My son is now 12. No longer little, not yet grown.
It’s so hard to imagine that he’s soon becoming a young man. He’s almost taller than me, and he’s eagerly measuring that ever so quickly closing gap weekly. Twelve years have gone by since he was this tiny little bundle of chubbiness placed on my chest.
My first diaper change. First bottle feed. First breastfeed. My first rude awakening to what they don’t teach you in school: How extremely difficult breastfeeding can be. How it doesn’t always come naturally. How the guilt when it just doesn’t work out can crush your very soul.
He was my first introduction to the never-ending judging by everyone in society. Before I had him, I had no idea how ruthless society is to mothers.
He is my firstborn. A strong-willed toddler who definitely gave us a challenge. How is he 12 already?
The baby cheeks have long gone, his eyes no longer filled with wonder at the small stuff. Those eyes—wise beyond their years, deep and dark—they watch me intently as he notices me staring at him from the kitchen.
“You’re doing it again, Mom,” he says while rolling his eyes.
He knows I’m reminiscing in my mind on days he cannot even remember. And to this 12-year-old boy, that’s so weird. So to break the somber mood that’s about to creep in, I propose we go take a little drive. He’s not keen on the idea but wisely agrees just to make me feel better. Because that’s who he is: he’s kind, compassionate and loving. And man, am I proud of him.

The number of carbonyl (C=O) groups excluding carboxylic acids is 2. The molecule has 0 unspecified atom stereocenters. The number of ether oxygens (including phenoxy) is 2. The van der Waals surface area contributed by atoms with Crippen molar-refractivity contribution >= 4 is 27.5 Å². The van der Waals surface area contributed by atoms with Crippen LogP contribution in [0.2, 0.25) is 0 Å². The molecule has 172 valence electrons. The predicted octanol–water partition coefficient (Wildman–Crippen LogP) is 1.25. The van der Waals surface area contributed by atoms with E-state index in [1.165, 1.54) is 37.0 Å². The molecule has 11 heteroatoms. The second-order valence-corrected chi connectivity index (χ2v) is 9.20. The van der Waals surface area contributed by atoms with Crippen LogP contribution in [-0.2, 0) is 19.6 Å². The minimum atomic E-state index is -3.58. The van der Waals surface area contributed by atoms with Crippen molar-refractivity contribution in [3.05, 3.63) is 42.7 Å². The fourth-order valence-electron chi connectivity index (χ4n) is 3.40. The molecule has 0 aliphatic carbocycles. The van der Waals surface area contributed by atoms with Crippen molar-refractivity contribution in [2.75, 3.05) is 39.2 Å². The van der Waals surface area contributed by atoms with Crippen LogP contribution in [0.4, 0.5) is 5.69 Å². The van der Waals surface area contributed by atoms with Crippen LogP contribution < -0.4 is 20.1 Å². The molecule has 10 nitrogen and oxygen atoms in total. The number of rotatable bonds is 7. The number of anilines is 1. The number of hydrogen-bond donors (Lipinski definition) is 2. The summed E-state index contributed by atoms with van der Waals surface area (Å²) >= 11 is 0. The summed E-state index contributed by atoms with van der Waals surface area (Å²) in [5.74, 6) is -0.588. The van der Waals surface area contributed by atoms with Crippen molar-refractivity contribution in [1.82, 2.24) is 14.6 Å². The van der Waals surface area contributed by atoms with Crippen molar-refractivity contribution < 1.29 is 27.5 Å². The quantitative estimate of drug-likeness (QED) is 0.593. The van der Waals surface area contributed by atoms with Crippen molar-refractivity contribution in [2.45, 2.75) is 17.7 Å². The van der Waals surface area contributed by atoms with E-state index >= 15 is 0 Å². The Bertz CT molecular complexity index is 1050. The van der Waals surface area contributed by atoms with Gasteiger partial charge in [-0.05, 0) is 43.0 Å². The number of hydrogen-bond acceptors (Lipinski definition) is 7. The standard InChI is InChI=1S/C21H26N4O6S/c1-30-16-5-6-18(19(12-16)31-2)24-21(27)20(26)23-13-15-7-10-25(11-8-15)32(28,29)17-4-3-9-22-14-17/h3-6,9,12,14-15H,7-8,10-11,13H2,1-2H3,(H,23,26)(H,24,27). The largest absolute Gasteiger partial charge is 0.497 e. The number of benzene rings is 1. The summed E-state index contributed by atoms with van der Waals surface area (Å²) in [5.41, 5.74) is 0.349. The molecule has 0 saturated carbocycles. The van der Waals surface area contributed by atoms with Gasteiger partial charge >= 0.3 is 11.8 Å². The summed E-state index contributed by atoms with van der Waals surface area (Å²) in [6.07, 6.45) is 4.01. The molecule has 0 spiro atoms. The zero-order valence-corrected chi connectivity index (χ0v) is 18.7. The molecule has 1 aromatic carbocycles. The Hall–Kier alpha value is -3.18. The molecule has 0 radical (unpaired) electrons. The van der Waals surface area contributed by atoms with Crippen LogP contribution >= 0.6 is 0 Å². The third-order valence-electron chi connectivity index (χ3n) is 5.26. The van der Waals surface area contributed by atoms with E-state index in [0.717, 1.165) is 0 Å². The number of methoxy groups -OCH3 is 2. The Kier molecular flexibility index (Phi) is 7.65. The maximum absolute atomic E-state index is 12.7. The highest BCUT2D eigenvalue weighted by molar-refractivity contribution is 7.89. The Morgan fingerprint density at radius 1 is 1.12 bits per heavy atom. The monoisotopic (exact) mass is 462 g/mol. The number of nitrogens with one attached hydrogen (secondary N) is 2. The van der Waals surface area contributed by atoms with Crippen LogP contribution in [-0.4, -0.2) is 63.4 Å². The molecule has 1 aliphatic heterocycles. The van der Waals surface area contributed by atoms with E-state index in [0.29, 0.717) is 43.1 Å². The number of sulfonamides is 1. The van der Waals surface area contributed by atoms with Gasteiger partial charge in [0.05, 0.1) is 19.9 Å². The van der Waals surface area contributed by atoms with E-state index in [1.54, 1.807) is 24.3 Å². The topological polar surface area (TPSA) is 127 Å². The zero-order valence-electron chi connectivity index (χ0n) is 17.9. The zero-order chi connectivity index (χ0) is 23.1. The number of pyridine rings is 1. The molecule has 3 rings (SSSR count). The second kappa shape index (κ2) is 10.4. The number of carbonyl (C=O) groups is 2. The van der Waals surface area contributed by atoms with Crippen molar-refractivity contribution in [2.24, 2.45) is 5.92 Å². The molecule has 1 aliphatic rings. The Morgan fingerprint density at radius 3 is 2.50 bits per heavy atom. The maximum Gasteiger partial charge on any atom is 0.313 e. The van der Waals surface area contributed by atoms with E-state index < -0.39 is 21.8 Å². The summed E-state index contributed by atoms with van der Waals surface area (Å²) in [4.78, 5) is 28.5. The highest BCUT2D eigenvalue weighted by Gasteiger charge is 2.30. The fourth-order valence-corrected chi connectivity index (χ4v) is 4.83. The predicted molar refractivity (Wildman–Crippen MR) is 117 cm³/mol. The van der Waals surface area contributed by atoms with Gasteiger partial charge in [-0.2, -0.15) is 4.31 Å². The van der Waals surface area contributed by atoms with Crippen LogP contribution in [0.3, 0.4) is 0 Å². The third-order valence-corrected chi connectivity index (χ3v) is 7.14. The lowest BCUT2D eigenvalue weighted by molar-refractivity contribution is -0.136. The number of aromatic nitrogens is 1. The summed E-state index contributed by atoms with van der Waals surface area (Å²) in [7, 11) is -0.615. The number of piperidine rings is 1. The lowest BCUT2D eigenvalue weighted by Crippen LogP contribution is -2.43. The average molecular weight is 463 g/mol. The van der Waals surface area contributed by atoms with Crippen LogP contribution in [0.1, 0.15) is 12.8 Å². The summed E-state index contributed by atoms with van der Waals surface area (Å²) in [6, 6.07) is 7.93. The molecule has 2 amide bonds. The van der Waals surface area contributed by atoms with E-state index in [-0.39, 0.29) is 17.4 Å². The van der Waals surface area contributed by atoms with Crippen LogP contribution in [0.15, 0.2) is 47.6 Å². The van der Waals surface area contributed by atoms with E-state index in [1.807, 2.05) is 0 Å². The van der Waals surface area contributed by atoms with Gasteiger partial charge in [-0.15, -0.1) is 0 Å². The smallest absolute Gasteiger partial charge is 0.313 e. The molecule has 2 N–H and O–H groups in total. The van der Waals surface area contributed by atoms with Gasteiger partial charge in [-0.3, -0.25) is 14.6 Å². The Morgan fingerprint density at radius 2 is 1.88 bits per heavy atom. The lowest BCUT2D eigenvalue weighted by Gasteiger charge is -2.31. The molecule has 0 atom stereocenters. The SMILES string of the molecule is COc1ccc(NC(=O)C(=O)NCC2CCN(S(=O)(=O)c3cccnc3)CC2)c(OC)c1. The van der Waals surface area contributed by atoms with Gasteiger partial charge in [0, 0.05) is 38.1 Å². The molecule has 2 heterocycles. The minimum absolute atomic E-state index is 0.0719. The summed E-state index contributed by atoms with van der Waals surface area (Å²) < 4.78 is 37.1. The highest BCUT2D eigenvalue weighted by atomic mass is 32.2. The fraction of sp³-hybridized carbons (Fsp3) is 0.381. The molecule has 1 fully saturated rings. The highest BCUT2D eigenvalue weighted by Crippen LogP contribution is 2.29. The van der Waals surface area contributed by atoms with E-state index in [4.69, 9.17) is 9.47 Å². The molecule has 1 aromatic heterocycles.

When I drive to an empty parking lot and tell him to get in the driver’s seat for his first-ever lesson behind the wheel, the eyes of wonder are back. Once again I get to see that excitement and a smile that almost recreates those lost baby cheeks.
But now that happiness is not for a new toy car. Now it’s for the chance to be viewed as older. To learn something that will ultimately be used for more freedom and independence. I can see his pride as he gets the Jeep to reverse neatly between the lines.
He’s trying not to show me how nervous he is when he presses the gas and the Jeep starts to move. He’s trying so hard to make me believe he’s ready and grown.
And as his mom, I play along, just as I did when he was three and he walked across a balancing beam pretending to have no fear. At that moment, I’m reminded that he’s 12. He’s still, only 12.
And while it is no longer toy cars, excavators, and tractors that make his eyes twinkle, there’s now a whole new world for him to explore. And I’ll be right by his side to guide him as I always have, for as long as he needs me to. Because that’s what motherhood is—holding on, while gently learning to let go.